Even if these figures are only part of the picture, that’s an apparent increase in South Africa’s captive tiger population. Previous reports by the Environmental Investigation Agency and Four Paws indicated that around 100 tigers were held in facilities across seven provinces between 2019 and 2021.
Exactly how tigers end up on commercial farms in South Africa is unclear. However, the Convention on International Trade in Endangered Species of Wild Fauna and Flora Main navigation Trade Database shows that 66 live tigers were imported into the country over the last decade, mainly from Germany, Botswana, Romania and Lesotho. In comparison, 384 were exported live, mostly to zoos, circuses and breeding facilities in Vietnam, China, Thailand, Bangladesh and Pakistan.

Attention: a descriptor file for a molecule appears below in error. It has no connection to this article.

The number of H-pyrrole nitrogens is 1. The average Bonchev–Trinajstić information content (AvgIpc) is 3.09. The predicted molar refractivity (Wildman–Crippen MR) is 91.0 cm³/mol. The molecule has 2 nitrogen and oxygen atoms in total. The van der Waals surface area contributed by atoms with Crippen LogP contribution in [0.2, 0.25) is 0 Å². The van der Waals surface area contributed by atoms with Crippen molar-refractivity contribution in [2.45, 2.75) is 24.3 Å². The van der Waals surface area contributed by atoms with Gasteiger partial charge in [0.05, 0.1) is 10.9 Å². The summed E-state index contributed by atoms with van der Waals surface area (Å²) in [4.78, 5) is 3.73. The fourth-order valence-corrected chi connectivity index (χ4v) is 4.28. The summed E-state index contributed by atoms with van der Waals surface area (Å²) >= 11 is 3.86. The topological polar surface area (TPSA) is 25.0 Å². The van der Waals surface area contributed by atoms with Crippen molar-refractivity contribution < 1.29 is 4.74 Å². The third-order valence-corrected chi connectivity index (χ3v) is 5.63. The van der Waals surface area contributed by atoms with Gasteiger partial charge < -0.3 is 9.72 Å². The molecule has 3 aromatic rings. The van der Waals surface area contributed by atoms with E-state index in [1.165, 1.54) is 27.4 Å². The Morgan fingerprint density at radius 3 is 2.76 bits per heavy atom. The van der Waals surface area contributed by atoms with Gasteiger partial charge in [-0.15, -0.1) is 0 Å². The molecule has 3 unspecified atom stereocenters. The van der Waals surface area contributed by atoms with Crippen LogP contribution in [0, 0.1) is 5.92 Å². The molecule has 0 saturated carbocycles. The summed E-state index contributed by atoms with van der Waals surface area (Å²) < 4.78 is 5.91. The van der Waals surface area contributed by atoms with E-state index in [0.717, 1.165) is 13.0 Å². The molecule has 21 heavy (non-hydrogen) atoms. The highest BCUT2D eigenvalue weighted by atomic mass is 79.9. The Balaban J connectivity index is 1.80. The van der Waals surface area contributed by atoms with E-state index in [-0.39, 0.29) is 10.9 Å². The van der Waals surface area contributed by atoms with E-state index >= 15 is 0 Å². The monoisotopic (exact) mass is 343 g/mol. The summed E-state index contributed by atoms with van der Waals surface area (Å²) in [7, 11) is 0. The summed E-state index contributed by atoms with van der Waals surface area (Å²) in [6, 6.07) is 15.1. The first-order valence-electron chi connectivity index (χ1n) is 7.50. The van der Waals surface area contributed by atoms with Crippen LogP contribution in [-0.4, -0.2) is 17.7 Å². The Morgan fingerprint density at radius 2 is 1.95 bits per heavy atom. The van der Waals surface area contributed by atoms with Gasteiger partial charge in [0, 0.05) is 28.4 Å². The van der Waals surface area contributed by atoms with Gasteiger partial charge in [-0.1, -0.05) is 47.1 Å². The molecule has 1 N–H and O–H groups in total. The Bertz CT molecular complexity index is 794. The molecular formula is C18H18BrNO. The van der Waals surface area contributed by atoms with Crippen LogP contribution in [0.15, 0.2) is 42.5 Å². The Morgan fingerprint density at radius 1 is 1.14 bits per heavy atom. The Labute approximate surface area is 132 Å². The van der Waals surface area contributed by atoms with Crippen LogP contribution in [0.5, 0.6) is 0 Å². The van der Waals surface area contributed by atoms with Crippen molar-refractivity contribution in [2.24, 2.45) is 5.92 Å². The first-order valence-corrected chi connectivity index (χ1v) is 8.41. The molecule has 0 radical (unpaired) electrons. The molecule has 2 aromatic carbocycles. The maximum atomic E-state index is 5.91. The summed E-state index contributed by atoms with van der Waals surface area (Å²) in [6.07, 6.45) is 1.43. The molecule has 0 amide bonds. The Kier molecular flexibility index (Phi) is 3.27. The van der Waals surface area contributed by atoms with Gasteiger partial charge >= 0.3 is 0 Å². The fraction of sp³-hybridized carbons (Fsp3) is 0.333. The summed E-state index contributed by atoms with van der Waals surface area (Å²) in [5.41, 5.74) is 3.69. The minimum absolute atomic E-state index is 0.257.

Is enough being done to manage the industry?
South Africa is one of the few countries in Africa that still allows the commercial captive breeding, keeping and hunting of tigers, along with their domestic and international trade. This is despite a ban in 1987 on international tiger trade and a 2007 international treaty decision to prohibit the commercial captive breeding of tigers for trade in their parts or derivatives. These derivatives include their bones, bile, fat and blood, which are used in traditional medicines.
The main statute regulating big cat species in South Africa is the 2004 National Environmental Management Biodiversity Act. Though provincial regulations vary considerably, under the Biodiversity Act anyone who has a permit can import, possess, breed or trade in tigers.